Zaidan said that Anbar’s Sunni tribes no longer had any need to exact blood vengeance on U.S. forces. “We’ve already taken our revenge,” he said. “We’re the ones who’ve made them crawl on their stomachs, and now we’re the ones to pick them up.” He added, “Once Anbar is settled, we must take control of Baghdad, and we will.” There would have to be a lot more fighting before the capital was taken back from the Shiites, he said. “The Anbaris will take charge of the purge. What the whole world failed to do in Anbar, we have done overnight. Baghdad will be a lot easier.”

Many of the players in Iraq seemed, like Zaidan, to be positioning themselves for the next battle. While the Shiites issued warnings about the Sunnis’ intentions, nearly all the talk among the Americans was of the Mahdi Army and its reputed sponsor, Iran, which Petraeus accused of waging a “proxy war” in Iraq; there were dismissive references to Al Qaeda as a spent force.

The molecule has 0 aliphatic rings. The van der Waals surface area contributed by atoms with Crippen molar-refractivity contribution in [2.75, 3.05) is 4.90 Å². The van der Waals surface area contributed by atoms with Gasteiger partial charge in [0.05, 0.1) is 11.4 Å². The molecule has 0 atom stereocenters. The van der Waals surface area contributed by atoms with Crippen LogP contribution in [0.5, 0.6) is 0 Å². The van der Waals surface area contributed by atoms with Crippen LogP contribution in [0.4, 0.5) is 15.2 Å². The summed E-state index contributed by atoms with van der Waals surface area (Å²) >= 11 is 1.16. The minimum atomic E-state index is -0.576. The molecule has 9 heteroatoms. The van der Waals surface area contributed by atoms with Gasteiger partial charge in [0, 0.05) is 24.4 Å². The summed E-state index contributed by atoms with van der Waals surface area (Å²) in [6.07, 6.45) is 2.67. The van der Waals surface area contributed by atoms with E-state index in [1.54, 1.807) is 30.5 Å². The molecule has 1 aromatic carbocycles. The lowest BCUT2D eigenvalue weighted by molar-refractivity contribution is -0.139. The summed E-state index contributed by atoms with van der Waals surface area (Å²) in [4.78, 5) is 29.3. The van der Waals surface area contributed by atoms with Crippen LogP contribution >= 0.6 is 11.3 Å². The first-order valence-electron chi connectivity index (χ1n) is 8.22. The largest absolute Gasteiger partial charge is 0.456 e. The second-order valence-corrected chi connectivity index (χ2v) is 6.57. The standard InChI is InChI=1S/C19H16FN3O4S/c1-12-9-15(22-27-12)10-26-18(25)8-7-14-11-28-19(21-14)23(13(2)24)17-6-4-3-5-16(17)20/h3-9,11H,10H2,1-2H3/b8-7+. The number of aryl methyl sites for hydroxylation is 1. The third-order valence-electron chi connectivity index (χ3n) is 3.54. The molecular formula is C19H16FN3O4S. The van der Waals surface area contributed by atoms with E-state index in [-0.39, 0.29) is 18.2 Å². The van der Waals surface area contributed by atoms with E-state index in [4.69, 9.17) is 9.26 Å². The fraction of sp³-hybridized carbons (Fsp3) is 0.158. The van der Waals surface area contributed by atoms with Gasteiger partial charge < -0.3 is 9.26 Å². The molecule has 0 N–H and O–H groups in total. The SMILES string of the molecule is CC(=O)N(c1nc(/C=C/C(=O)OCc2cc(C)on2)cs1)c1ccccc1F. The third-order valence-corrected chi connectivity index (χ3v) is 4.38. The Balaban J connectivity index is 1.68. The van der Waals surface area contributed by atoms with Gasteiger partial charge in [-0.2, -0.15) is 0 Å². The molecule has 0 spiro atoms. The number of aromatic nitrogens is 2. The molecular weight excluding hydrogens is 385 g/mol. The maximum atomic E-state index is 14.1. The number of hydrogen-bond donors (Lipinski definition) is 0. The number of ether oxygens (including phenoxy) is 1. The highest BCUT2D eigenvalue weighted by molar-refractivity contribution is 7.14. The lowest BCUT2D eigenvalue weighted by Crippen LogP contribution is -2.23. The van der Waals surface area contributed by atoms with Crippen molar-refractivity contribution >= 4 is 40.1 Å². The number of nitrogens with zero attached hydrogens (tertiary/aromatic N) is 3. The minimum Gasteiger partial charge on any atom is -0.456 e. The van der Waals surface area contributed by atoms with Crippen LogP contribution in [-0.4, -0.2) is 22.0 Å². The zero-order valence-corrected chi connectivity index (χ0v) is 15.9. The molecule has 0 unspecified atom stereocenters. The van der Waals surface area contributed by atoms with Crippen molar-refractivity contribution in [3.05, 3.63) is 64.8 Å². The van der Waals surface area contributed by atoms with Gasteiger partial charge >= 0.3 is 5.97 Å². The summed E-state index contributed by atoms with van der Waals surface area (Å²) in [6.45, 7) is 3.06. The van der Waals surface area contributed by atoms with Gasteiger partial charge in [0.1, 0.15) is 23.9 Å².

The chess match in Iraq continues with Sunni's, now with American help, who are positioning themselves to retake Baghdad and the government. They're planning and fostering a Shitte civil war (a civil war within the civil war) that would allow Sunni's to fill the vacuum and take control. It seems to me that this was the successful strategy used by Saddam to have the minority Sunni's becoming the ruling party of Iraq to begin with.

Interestingly, while Anderson mentions how Iran's affiliations with Shiite groups further complicates things, he makes no mention of Sunni states (Saudi Arabia anyone?) supporting the Sunni's.

The bottom line of Anderson's piece seems to me to be that while a greater American presence may have slowed some of the violence, it's only temporary with the lower levels of attacks more the result of chess moves by Sunni's than any real peace. The Americans continued to be used as pawns in the ongoing battle for power and control in Iraq. The American military is portrayed as doing whatever it takes to calm things including ethnic cleansing, building twenty mile fences between neighborhoods and tacitly sanctioning sectarian murder. Above all, this is clearly a period of positioning and reloading by all sides.